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It's the rare college sports fan who prefers to watch a game on television without a so-called second screen in hand -- a smartphone or tablet, anything that helps keep tabs on other people's reactions to the game on social media.
Recently, schools and conferences have begun experimenting with what Mercer associate athletics director for external relations Daniel Tate calls an "all-in-one engagement platform." That platform's name? Facebook.
The Mercer men's basketball team -- Duke fans surely remember the name -- will play Davidson on Tuesday at 7p.m. ET, and the game will be one of the first Division I college basketball games broadcast exclusively live on Facebook.
The game will be streamed on the Mercer athletics page and shared by the Southern Conference, Atlantic 10 and Sports on Facebook, pages that altogether have more than 4million likes and give the game potentially a worldwide audience. Like any Facebook Live broadcast, viewers' comments will stream alongside the action; Mercer said it would have communications staffers monitoring comments and responding to fans during the game. There will also be promotions to encourage fans to post photos of themselves in Mercer gear or pictures of their home setups as they watch the game. Some fans will have opportunities to win free Bears gear.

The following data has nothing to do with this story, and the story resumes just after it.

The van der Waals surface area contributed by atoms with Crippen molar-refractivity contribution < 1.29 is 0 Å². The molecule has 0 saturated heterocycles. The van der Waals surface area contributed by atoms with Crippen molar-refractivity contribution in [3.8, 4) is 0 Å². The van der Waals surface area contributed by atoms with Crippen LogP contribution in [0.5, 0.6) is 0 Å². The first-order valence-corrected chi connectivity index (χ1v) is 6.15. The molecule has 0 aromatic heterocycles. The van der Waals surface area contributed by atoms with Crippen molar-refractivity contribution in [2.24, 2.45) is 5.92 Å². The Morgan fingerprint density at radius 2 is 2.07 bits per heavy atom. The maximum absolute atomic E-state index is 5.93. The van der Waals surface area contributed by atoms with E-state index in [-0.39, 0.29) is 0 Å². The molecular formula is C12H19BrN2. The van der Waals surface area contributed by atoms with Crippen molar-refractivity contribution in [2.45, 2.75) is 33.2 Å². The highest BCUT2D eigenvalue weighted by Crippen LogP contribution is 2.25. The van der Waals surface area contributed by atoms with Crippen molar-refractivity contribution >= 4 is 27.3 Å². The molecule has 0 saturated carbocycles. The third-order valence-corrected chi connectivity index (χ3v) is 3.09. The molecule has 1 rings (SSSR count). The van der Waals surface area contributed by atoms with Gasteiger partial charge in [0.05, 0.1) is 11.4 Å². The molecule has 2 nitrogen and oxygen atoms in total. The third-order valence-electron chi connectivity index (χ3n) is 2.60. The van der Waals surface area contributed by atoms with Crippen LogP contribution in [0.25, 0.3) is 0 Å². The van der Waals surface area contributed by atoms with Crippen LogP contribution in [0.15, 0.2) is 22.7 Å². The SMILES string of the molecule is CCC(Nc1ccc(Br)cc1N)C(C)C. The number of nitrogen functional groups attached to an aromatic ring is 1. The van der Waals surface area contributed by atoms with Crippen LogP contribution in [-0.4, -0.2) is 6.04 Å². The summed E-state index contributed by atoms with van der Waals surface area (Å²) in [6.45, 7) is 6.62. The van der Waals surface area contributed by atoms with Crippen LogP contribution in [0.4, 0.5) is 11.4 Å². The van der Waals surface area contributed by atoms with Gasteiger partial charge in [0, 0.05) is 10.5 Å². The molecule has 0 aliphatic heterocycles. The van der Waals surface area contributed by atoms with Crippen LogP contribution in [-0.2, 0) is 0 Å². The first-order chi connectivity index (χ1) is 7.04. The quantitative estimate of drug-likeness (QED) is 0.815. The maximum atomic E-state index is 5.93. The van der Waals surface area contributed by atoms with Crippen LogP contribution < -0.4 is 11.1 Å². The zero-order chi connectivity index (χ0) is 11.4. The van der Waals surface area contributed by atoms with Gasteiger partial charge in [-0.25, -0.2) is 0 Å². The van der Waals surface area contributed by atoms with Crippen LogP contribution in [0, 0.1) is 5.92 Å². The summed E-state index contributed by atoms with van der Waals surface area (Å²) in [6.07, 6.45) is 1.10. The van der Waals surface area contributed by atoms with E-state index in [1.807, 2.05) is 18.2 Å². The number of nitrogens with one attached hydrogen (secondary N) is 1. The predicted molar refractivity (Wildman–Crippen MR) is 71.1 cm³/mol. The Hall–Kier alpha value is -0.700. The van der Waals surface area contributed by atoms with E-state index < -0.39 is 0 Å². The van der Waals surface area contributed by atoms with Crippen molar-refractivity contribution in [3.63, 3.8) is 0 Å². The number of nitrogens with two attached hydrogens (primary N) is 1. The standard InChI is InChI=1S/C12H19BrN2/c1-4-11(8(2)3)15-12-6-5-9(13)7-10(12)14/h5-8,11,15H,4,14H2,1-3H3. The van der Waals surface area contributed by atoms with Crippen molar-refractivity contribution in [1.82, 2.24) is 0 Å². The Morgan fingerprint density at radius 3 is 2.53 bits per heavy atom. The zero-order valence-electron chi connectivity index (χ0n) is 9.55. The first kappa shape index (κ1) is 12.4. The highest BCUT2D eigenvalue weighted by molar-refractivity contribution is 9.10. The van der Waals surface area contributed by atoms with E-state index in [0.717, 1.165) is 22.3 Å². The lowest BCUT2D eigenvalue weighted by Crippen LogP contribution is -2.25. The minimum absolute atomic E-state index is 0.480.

Other engagement ideas include soliciting questions to ask Mercer coach Bob Hoffman at halftime and efforts to provide exclusive behind-the-scenes photos and interviews on Mercer athletics' Instagram story. (Facebook owns Instagram.)
"We're not going to halfway do it," Tate told USA TODAY Sports. "We're going to fully utilize Facebook and the engagement piece."
In short, Tate hopes fans will watch and engage socially with the broadcast not on two different screens but the same one.
Mercer (4-2) chose its most high-profile home game for its first foray into Facebook Live. The Bears are facing Davidson (4-1), a perennially strong midmajor team led by longtime coach Bob McKillop.
Mercer hopes some combination of the matchup, unique user engagement and the platform itself will allow Tuesday's game to reverberate beyond the final buzzer.
"We know this is the future," Tate said. "It's a way for us to get our name out there while trying to be creative and think outside the box. ... This is where the future of sports is going.
"Our goal is to be one of the trendsetters."
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